Kushner denies colluding with Russia

After speaking to lawmakers on Capitol Hill about his contacts with Russia, President Trump's son-in-law Jared Kushner makes a statement from the White House saying, 'all of my actions were proper'.
White House senior adviser and Mr Donald Trump's son-in-law Jared Kushner (centre) arriving for his appearance before a closed-door session of the Senate Intelligence Committee on Capitol Hill in Washington yesterday as part of its probe into Russian
White House senior adviser and Mr Donald Trump's son-in-law Jared Kushner (centre) arriving for his appearance before a closed-door session of the Senate Intelligence Committee on Capitol Hill in Washington yesterday as part of its probe into Russian meddling in the 2016 US presidential election.PHOTO: REUTERS

He releases 11-page statement ahead of closed-door meeting with Senate panel

Mr Jared Kushner, President Donald Trump's son-in-law and senior adviser, has released a statement ahead of a closed-door meeting with senators, rejecting allegations of collusion with Russia during his father-in-law's election campaign.

"I did not collude, nor know of anyone else in the campaign who colluded, with any foreign government," the 11-page statement concluded. "I had no improper contacts. I have not relied on Russian funds to finance my business activities in the private sector."

He mentioned a total of four meetings with Russians, including with Russia's ambassador in Washington, whom he met fleetingly in the company of other ambassadors, he said. And he attended a meeting in June last year with a Russian lawyer who was offering Mr Trump's son, Mr Donald Trump Jr, information damaging to his father's rival, Mrs Hillary Clinton, without fully understanding what it was about and came to the quick conclusion that it was a waste of time and contrived to get out of the meeting.

Mr Kushner also challenged a Reuters report that he had two calls with Russian Ambassador Sergey Kislyak some time between April and November last year, saying he could not recall them, records did not show them and he was "highly sceptical these calls took place".

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"A comprehensive review of my landline and cellphone records from the time does not reveal those calls. I had no ongoing relationship with the ambassador before the election, and had limited knowledge about him then. In fact... the day after the election, I could not even remember the name of the Russian ambassador," the statement said.

Mr Kushner is due to appear at a closed-door session of the Senate Intelligence Committee, which is investigating Russia's alleged influence on last year's election campaign. Mr Trump Jr and former Trump campaign manager Paul Manafort have been asked to turn over relevant documents to the committee as well, and may be asked to testify under oath.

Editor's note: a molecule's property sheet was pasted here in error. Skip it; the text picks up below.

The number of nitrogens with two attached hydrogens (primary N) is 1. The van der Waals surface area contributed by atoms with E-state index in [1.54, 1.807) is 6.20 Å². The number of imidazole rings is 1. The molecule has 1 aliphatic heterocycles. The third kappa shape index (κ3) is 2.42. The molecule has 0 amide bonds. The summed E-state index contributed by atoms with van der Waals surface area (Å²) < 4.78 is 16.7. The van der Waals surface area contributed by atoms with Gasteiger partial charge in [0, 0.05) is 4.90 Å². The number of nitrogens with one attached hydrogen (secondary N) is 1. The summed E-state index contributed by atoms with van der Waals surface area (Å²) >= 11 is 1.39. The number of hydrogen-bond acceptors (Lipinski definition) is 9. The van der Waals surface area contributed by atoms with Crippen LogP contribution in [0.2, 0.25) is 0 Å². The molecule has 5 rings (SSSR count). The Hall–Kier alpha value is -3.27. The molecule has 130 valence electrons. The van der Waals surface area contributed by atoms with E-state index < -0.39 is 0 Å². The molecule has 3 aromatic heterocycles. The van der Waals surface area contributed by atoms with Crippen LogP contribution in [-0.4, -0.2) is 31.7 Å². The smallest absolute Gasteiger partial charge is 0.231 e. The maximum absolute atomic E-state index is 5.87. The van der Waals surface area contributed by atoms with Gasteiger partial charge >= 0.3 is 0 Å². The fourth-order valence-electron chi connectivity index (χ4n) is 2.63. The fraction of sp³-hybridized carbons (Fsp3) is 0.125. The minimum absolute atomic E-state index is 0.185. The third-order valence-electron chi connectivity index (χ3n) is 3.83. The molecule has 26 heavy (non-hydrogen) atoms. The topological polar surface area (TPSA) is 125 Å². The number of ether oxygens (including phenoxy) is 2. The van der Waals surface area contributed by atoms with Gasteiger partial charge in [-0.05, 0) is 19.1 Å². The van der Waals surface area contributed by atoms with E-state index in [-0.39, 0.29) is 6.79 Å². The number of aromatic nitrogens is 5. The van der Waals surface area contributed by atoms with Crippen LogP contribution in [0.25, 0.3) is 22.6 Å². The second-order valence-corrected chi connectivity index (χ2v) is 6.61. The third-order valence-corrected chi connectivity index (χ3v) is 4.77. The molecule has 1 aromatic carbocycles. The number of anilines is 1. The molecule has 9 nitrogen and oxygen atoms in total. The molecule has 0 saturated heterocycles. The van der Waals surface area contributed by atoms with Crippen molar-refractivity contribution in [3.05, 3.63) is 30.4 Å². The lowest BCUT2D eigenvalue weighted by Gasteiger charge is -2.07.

Mr Trump yesterday blasted the investigation into his alleged Russia ties, asking in a Twitter message, "So why aren't the Committees and investigators, and of course our beleaguered A.G., looking into Crooked Hillary's crimes & Russia relations?", referring to Attorney- General Jeff Sessions.

NO IMPROPER CONTACTS

I did not collude, nor know of anyone else in the campaign who colluded, with any foreign government. I had no improper contacts. I have not relied on Russian funds to finance my business activities in the private sector.

MR JARED KUSHNER, rejecting allegations of collusion with Russia during his father-in-law's election campaign, in his 11-page statement.

FOUND EXCUSE TO LEAVE

I actually e-mailed an assistant from the meeting after I had been there for 10 or so minutes and wrote, 'Can u pls call me on my cell? Need excuse to get out of meeting.' I had not met the attorney before the meeting nor spoken with her since. I thought nothing more of this short meeting until it came to my attention recently.

MR KUSHNER, relating how he had looked for a polite way to get out of the meeting with the Russian lawyer.

In another tweet, Mr Trump wrote, "After 1 year of investigation with zero evidence being found, Chuck Schumer just stated that 'Democrats should blame ourselves, not Russia,' " referring to the Senate Minority Leader.

United States intelligence agencies say Russia was behind a hack of the Democratic Party's database and the subsequent leak of e-mails. That Russia may have influenced the election - and allegations that there may have been active collusion with Russia by key people in his camp - has been a sore point with President Trump.

The allegations have so far led to the resignation of his first national security adviser Michael Flynn and the recusal of Mr Sessions from an FBI probe after they failed to disclose meetings with Russian contacts. Adding fuel, details emerged this month of the meeting the President's son had with the Russian lawyer in June last year.

In his statement, Mr Kushner, who was also called to the meeting by his brother-in-law, said: "I actually e-mailed an assistant from the meeting after I had been there for 10 or so minutes and wrote, 'Can u pls call me on my cell? Need excuse to get out of meeting.' I had not met the attorney before the meeting nor spoken with her since. I thought nothing more of this short meeting until it came to my attention recently."

A version of this article appeared in the print edition of The Straits Times on July 25, 2017, with the headline 'Kushner denies colluding with Russia'. Print Edition | Subscribe